Wearing a tie, button-down shirt, and slacks, Nathan Pierce, a veteran of 19 years in classrooms of which the last  four have been at, begins his senior English class with digital slides on one of the walls in a spacious room holding 30 students. He directs his students to look at agenda for the day and the upcoming project of shadowing someone in the middle of their career.

Desks are pushed together to form a long row on both sides of the room with a space in the center where a podium/table with Pierce’s LCD and class handouts are piled. Students face one another allowing for much interaction in this horse-shoe arrangement of furniture and space.

It is first period of the day, following the Advisory when students met with their teachers between 8:45-9:15. No bells or chimes mark beginning or end of the period.


Welcome to Design Tech High School, hereafter, in the San Mateo Union High School District.  Authorized as a charter in 2014, the school has moved quarters three times, the last occurring in 2018 when they leased a new building located on the campus of Oracle, a for-profit technology company.  The high school cost $43 million to build and Oracle agreed to rent the building to the charter school for one dollar a year. While has its own school board and is independently operated, this is the first public high school located on a corporate site.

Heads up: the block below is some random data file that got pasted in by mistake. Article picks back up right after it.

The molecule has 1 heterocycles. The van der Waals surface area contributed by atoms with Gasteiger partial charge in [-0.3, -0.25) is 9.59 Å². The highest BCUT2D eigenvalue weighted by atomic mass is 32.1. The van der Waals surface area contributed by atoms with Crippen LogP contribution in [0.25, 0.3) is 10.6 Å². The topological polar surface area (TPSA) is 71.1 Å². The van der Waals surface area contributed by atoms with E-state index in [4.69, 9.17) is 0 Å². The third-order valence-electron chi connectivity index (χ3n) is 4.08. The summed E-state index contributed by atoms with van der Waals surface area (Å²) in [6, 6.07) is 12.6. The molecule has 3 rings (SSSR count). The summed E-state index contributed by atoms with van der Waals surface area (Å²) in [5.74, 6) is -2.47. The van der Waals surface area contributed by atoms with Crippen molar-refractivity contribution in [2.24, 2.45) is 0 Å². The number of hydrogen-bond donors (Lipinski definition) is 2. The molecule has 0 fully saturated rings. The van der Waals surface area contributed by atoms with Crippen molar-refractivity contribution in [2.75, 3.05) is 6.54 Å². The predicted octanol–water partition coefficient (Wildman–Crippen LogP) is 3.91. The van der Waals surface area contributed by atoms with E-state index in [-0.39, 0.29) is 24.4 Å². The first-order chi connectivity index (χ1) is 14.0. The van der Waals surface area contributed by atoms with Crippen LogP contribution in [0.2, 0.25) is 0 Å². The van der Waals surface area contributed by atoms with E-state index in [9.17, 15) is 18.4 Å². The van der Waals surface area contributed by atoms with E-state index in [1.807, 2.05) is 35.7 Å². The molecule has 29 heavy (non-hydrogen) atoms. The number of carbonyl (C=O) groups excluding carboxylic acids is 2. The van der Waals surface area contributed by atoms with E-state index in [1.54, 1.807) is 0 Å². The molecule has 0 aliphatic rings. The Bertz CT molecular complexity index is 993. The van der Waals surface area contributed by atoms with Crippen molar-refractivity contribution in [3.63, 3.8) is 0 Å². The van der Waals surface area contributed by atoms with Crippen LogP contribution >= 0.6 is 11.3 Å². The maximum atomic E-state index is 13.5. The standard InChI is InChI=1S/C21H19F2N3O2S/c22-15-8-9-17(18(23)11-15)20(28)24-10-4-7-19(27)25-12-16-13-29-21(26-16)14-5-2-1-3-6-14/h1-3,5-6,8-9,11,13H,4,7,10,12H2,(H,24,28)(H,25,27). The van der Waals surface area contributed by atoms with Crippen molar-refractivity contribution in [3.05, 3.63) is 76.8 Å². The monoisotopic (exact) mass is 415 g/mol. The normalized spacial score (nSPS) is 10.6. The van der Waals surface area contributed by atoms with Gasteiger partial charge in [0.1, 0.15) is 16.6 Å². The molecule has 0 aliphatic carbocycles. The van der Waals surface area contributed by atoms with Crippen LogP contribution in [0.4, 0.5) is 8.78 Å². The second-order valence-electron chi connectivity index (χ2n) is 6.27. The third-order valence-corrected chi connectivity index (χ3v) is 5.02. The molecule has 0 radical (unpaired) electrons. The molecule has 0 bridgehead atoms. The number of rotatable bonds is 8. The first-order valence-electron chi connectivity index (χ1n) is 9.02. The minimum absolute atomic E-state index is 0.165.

The building houses about 550 students. Admission to the school is by lottery with priority given to families residing in Sequoia Union and San Mateo Union high school districts. For students living outside of those districts, a waiting list is available.

Demographically in 2018, the largest racial group is white (48 percent) followed by Asian and Filipino (24 percent), Latino (14 percent), African American and multi-racial (13 percent). Females are 42 percent of the enrollment. Fifteen percent of the students are poor as measured by families eligible for free and reduced price lunch. Ten percent of students are identified as special education. I could find no data on percentage of students who are English Language Learners.

Insofar as academic achievement on standardized tests, data are limited. On state standardized tests, students scored 71 percent proficient (state average is 49 percent) and in math students were 62 percent proficient (state average 38 percent). For the two standardized tests for college admissions, the average highest score for the SAT was 1270 and for the ACT was 26.  Seventy-seven percent enter four-year institutions and 16 percent go to two-year community colleges.

What draws students to this charter school is its commitment to design principles anchored in intellectual analysis of problem finding and solving and empathy for those who seek solutions to their problems.’s mission is clearly stated:

We believe that the world can be a better place
and that our students can be the ones to make it happen.